Sound Barrier suggestions
Planting a Sound Barrier
Vegetation can be used to barrier the effects many problems including noise pollution. As with plantings for wind or visual barriers, the selection and arrangement of the plant material is key to a successful outcome.
Noise reduction is achieved by either deflection or absorption of the noise or a combination of the two. Most hardscape barriers work by deflecting sound (example 1in pic.). To be effective they should be close to the source of the noise as safety allows. With these barriers vegetation serves to soften the visual effect of the barrier and reduce the reverberation of sound. Earthen berms are often used in combination with trees and shrubs to deflect and absorb sound when the available space is limited (example 2 in pic.).
Vegetation alone can be used where adequate space is available. To be effective the planting must be multiple rows to about 40‑75' in depth. Care also must be taken to plant the first row at 50' from a roadway or any area‑ that should not be subject to extra snow deposits.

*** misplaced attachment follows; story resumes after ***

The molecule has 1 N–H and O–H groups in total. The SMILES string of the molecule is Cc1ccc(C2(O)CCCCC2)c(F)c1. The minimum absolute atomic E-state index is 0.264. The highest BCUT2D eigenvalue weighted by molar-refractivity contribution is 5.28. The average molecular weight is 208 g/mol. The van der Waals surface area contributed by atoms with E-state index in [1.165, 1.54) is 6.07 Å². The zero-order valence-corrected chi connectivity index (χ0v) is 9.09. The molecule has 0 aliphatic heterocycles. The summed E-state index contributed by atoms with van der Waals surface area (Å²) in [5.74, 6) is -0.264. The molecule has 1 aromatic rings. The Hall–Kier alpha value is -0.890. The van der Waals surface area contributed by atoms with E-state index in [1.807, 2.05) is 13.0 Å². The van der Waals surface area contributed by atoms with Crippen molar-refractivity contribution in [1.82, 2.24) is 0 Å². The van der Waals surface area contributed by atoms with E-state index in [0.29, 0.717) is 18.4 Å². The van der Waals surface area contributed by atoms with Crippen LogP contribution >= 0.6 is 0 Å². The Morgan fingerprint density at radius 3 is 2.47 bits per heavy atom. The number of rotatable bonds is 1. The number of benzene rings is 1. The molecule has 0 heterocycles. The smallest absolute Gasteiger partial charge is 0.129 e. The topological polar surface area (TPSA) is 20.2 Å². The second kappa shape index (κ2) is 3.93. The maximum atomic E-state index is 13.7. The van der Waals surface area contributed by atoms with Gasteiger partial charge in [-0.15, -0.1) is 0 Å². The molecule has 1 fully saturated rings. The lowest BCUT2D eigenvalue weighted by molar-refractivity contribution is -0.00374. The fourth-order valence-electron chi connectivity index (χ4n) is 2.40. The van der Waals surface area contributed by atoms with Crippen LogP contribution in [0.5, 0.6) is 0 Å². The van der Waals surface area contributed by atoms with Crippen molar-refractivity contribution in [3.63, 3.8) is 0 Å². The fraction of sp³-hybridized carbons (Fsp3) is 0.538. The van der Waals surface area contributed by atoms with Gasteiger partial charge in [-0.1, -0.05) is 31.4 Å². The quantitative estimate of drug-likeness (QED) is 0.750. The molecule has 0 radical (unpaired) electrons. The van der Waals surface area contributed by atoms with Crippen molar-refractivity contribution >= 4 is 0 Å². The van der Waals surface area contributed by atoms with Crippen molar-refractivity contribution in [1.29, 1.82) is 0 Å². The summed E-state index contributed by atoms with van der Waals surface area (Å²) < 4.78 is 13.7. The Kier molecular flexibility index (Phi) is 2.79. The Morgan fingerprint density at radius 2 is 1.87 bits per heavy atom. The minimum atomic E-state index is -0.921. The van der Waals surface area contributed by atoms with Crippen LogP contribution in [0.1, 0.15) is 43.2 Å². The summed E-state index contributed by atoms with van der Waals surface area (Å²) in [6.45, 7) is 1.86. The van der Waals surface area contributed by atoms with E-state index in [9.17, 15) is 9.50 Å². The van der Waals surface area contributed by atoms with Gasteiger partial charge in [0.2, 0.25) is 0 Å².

Conifers or evergreen broadleaf plants will naturally provide the best year around noise reduction. Deciduous trees and shrubs can be added to the planting for variety and added summer noise reduction (example 3in pic.).
Vegetation should be selected for site conditions with special attention to plant selection guidelines section. It is also important to incorporate fast growing plants and long lived plants for a quick and long lasting barrier.
Plant in rows closest to the sound. Chose dense or thicket forming
shrubs that tolerate salt or deicing chemicals and air pollutants.